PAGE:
It's not much of a stretch to say there's work happening just off our coastline that's vital to the future of our reefs.
Click here to watch Nana Ohkawa's report.
Some University of Hawaii marine biologists are trying to create "designer" reefs. It's the coral of the future.
Colorful, dark coral is healthy, so the sight in Kaneohe Bay is encouraging. But it's not like that everywhere. Scientists say corals are dying at an alarming rate, with countless diseases taking their toll. The race is on to reverse that trend.
"If one is going to design an intervention and what we are suggesting is an intervention this is the time to do it. While you still have biological material to work with," said the head researcher, Dr. Ruth Gates.
Gates and a team of marine biologists are putting years of science to the test and breeding corals on Coconut Island. The goal, they said, is to create super "designer" corals that will be better fit to survive any environmental changes ahead. They stress it is not a GMO reef.
"We are not introducing foreign DNA, which is what is done with GMOs. We are accelerating natural processes by selecting from a population those members that are most hardy in terms of future conditions," said Gates.
When the the strong corals are identified, they will be bred to create strong offspring.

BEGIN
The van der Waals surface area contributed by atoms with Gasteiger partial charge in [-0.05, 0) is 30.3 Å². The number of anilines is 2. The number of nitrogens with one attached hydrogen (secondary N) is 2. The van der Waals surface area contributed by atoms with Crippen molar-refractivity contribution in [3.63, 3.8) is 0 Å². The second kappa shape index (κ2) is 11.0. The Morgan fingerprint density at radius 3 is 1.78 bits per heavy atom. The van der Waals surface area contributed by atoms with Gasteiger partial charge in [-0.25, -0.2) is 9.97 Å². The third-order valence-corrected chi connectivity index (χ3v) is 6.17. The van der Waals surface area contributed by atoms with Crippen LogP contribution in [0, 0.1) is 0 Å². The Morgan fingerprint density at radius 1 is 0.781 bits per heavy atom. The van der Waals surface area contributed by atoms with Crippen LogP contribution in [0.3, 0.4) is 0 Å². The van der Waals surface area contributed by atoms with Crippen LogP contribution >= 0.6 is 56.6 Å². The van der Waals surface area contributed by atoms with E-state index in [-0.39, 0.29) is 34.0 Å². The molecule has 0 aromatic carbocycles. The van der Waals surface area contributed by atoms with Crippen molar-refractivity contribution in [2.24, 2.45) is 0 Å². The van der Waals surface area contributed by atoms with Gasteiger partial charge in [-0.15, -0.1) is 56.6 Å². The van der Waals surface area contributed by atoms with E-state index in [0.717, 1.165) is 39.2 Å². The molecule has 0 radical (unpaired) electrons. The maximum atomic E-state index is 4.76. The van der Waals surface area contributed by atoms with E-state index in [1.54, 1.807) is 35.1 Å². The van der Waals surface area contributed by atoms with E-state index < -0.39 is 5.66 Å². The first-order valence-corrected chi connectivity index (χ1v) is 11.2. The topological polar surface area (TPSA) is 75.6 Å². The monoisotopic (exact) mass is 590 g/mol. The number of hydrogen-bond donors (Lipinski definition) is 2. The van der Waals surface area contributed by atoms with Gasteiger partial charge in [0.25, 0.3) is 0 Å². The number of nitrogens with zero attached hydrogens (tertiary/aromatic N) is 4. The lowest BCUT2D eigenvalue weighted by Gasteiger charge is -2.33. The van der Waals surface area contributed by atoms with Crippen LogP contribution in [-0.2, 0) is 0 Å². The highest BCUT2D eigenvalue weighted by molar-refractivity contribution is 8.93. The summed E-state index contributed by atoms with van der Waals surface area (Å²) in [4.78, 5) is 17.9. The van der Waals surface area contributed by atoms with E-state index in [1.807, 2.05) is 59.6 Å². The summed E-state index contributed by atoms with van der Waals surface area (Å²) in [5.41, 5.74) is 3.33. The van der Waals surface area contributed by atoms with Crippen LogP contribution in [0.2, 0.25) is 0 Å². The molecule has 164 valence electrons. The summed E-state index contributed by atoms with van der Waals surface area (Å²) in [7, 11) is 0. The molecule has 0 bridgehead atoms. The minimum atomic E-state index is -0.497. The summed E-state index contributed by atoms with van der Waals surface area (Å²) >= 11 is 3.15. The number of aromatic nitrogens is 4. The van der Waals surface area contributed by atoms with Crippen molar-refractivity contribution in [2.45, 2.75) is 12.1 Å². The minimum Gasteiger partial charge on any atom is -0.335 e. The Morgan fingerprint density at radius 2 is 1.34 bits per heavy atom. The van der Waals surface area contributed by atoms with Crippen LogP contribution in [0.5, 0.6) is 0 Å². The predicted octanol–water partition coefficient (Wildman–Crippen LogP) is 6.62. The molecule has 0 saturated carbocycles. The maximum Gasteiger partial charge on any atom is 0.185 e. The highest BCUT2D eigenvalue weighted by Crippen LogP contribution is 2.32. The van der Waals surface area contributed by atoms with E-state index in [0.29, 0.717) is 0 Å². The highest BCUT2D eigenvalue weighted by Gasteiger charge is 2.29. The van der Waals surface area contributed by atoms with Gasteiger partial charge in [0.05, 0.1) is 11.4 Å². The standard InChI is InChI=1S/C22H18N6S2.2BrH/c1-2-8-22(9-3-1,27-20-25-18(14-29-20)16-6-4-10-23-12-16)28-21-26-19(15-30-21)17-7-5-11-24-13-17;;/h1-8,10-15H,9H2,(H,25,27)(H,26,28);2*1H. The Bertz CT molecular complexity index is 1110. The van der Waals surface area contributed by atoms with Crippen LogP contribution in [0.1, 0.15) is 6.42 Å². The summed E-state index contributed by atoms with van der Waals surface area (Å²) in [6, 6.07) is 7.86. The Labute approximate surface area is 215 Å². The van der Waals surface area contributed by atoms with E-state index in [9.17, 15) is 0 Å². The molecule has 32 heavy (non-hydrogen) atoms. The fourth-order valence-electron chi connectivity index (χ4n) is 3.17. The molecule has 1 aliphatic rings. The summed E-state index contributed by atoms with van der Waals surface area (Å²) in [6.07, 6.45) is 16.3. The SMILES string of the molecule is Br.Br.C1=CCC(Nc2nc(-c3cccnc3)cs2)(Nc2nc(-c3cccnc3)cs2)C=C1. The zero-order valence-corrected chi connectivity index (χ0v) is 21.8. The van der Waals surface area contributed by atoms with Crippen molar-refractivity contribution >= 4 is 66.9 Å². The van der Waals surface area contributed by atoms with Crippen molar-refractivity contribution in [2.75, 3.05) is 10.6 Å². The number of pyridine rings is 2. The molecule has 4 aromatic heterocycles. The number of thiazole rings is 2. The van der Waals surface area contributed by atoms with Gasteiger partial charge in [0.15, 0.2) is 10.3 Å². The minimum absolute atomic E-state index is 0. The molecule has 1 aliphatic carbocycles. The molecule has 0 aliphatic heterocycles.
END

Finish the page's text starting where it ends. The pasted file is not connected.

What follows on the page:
There are different temperatures and acidity levels in each tank for scientists to figure out which corals will do well in future environments.
"Those conditions will be warmer and the water more acidic than they are today," said Gates.
That's a combination that can be difficult for coral, and it's clearly living when viewed at a microscopic level. Breeding coral that can stand up to the elements will hopefully help it survive. Scientists said coral can return the favor by continuing to protect our islands.
"When we have storms come in, they serve as barriers to those storms so they diminish the energy the storm waves hit the reef and energy is diminished before it hits the land mass," said Gates.
Coral also helps our food supply and economy. The eggs and sperm will be collected from the corals this summer. Gates hopes to implement the project fully within five years.
Gates recently won the Regents' Medal for Excellence in Research. She also just won an award for the reef research from the Paul G. Allen Foundation.